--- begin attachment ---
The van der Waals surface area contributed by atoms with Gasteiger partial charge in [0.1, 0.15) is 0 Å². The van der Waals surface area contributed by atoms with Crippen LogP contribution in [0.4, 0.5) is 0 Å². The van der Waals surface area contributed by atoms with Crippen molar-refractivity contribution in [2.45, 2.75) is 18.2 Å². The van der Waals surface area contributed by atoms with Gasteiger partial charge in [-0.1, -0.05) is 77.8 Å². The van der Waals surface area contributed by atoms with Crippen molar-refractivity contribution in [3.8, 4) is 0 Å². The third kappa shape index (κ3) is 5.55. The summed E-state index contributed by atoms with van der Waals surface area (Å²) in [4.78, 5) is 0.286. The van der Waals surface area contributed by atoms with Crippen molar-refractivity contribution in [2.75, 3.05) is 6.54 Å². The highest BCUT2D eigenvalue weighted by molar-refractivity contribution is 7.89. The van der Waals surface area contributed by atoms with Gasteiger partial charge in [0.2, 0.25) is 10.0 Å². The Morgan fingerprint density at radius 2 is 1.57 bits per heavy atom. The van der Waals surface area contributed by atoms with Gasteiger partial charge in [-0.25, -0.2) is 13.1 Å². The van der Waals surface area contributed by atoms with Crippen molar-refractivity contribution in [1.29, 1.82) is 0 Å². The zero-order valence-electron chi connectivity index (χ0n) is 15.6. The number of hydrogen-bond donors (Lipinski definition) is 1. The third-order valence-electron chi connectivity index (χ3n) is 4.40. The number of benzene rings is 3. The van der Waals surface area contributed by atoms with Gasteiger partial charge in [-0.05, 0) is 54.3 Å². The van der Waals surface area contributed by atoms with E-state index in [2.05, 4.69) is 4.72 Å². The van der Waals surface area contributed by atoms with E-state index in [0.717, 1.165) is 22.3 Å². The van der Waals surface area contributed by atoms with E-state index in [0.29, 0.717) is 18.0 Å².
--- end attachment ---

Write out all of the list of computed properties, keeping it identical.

The van der Waals surface area contributed by atoms with Gasteiger partial charge in [0.1, 0.15) is 0 Å². The van der Waals surface area contributed by atoms with Crippen LogP contribution in [0.4, 0.5) is 0 Å². The van der Waals surface area contributed by atoms with Crippen molar-refractivity contribution in [2.45, 2.75) is 18.2 Å². The van der Waals surface area contributed by atoms with Gasteiger partial charge in [-0.1, -0.05) is 77.8 Å². The van der Waals surface area contributed by atoms with Crippen molar-refractivity contribution in [3.8, 4) is 0 Å². The third kappa shape index (κ3) is 5.55. The summed E-state index contributed by atoms with van der Waals surface area (Å²) in [4.78, 5) is 0.286. The van der Waals surface area contributed by atoms with Crippen molar-refractivity contribution in [2.75, 3.05) is 6.54 Å². The highest BCUT2D eigenvalue weighted by molar-refractivity contribution is 7.89. The van der Waals surface area contributed by atoms with Gasteiger partial charge in [0.2, 0.25) is 10.0 Å². The Morgan fingerprint density at radius 2 is 1.57 bits per heavy atom. The van der Waals surface area contributed by atoms with Gasteiger partial charge in [-0.25, -0.2) is 13.1 Å². The van der Waals surface area contributed by atoms with Crippen molar-refractivity contribution in [1.29, 1.82) is 0 Å². The zero-order valence-electron chi connectivity index (χ0n) is 15.6. The number of hydrogen-bond donors (Lipinski definition) is 1. The third-order valence-electron chi connectivity index (χ3n) is 4.40. The number of benzene rings is 3. The van der Waals surface area contributed by atoms with Gasteiger partial charge in [-0.05, 0) is 54.3 Å². The van der Waals surface area contributed by atoms with E-state index in [2.05, 4.69) is 4.72 Å². The van der Waals surface area contributed by atoms with E-state index in [0.717, 1.165) is 22.3 Å². The van der Waals surface area contributed by atoms with E-state index in [0.29, 0.717) is 18.0 Å².